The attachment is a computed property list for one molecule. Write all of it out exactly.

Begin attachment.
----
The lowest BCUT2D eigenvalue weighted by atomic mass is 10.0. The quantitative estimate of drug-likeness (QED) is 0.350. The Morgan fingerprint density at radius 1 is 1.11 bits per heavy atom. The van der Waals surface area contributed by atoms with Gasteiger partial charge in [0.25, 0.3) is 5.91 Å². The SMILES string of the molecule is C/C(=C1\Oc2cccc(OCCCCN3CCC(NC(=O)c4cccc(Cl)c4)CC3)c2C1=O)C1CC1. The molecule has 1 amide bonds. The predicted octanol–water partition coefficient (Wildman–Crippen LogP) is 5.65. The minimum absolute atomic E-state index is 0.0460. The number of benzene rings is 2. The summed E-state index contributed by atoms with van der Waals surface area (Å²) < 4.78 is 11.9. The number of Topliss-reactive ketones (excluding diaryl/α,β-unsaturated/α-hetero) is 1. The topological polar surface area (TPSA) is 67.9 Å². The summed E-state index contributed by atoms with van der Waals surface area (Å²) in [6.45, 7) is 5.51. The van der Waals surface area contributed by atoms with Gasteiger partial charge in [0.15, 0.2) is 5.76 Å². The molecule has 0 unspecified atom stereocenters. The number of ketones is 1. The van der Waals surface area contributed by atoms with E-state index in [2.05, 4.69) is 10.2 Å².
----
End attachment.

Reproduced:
The lowest BCUT2D eigenvalue weighted by atomic mass is 10.0. The quantitative estimate of drug-likeness (QED) is 0.350. The Morgan fingerprint density at radius 1 is 1.11 bits per heavy atom. The van der Waals surface area contributed by atoms with Gasteiger partial charge in [0.25, 0.3) is 5.91 Å². The SMILES string of the molecule is C/C(=C1\Oc2cccc(OCCCCN3CCC(NC(=O)c4cccc(Cl)c4)CC3)c2C1=O)C1CC1. The molecule has 1 amide bonds. The predicted octanol–water partition coefficient (Wildman–Crippen LogP) is 5.65. The minimum absolute atomic E-state index is 0.0460. The number of benzene rings is 2. The summed E-state index contributed by atoms with van der Waals surface area (Å²) < 4.78 is 11.9. The number of Topliss-reactive ketones (excluding diaryl/α,β-unsaturated/α-hetero) is 1. The topological polar surface area (TPSA) is 67.9 Å². The summed E-state index contributed by atoms with van der Waals surface area (Å²) in [6.45, 7) is 5.51. The van der Waals surface area contributed by atoms with Gasteiger partial charge in [0.15, 0.2) is 5.76 Å². The molecule has 0 unspecified atom stereocenters. The number of ketones is 1. The van der Waals surface area contributed by atoms with E-state index in [2.05, 4.69) is 10.2 Å².